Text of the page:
When an online ad asked Renee Hagedorn if she wanted to earn some extra money, she looked into it.
“And who wouldn’t? Have fun in the summer, spoil your kids, do whatever,” Renee Hagedorn said.
It turned out all she had to do was use the money from a check that arrived in the mail to wrap her car for a big company.
“I have always been told, ‘If it seems too good to be true, it is too good to be true,”’ Hagedorn said.
Hagedorn followed that advice.
Instead of getting taken advantage of, she alerted the Better Business Bureau.
State Director of the BBB, Jessie Schmidt, calls it a classic work from home scam.
“Then the story comes. We’ve sent you plenty of money to get your car wrapped. Get it wrapped; wire the remaining money back to us or put it on a Visa gift card,” BBB State Director Jessie Schmidt said.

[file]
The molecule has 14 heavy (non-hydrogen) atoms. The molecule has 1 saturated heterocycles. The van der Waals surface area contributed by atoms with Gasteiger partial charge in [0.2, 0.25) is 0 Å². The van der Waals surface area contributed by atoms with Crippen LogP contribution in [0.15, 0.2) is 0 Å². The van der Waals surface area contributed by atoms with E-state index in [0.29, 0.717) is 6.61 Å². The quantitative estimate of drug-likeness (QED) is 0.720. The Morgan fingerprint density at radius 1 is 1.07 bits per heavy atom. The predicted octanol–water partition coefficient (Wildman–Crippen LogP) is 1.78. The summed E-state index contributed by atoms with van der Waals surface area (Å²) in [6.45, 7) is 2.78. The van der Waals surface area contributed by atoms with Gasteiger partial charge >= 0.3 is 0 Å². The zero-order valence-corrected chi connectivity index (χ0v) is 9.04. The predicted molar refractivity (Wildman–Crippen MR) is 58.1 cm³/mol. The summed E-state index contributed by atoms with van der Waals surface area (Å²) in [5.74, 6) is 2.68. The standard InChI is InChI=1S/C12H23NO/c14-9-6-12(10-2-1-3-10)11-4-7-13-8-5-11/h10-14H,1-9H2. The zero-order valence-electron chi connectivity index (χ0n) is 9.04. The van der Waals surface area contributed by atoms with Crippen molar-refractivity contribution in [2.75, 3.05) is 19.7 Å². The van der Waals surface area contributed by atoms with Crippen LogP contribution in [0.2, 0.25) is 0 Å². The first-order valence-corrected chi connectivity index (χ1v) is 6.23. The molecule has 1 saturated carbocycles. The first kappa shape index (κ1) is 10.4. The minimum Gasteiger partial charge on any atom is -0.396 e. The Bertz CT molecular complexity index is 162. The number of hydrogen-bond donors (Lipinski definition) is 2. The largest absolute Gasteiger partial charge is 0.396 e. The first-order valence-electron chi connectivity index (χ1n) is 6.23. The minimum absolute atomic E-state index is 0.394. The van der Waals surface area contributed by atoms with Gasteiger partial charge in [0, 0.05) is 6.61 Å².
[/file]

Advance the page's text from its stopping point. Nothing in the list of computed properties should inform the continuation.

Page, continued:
Schmidt says it could take weeks to learn the check is no good to begin with and you could be out a lot money.
Fortunately, Hagedorn never let it get that far, partly because the letter that accompanied the check is full of red flags such as grammar errors and odd sentences, and it doesn’t have a logo.
Schmidt says most work from home ads are scams.
“If you get an email sent to your inbox that they’re looking for a work from home those are never true. They’re out looking for you instead of you going out to look for them,” Schmidt said.
But stories like Hagedorn’s may just give you the upper hand.
“If someone else can be prevented from falling into the trap, it’s worth it to talk about it,” Hagedorn said.
Schmidt says another red flag that it’s a scam is when there is a sense of urgency.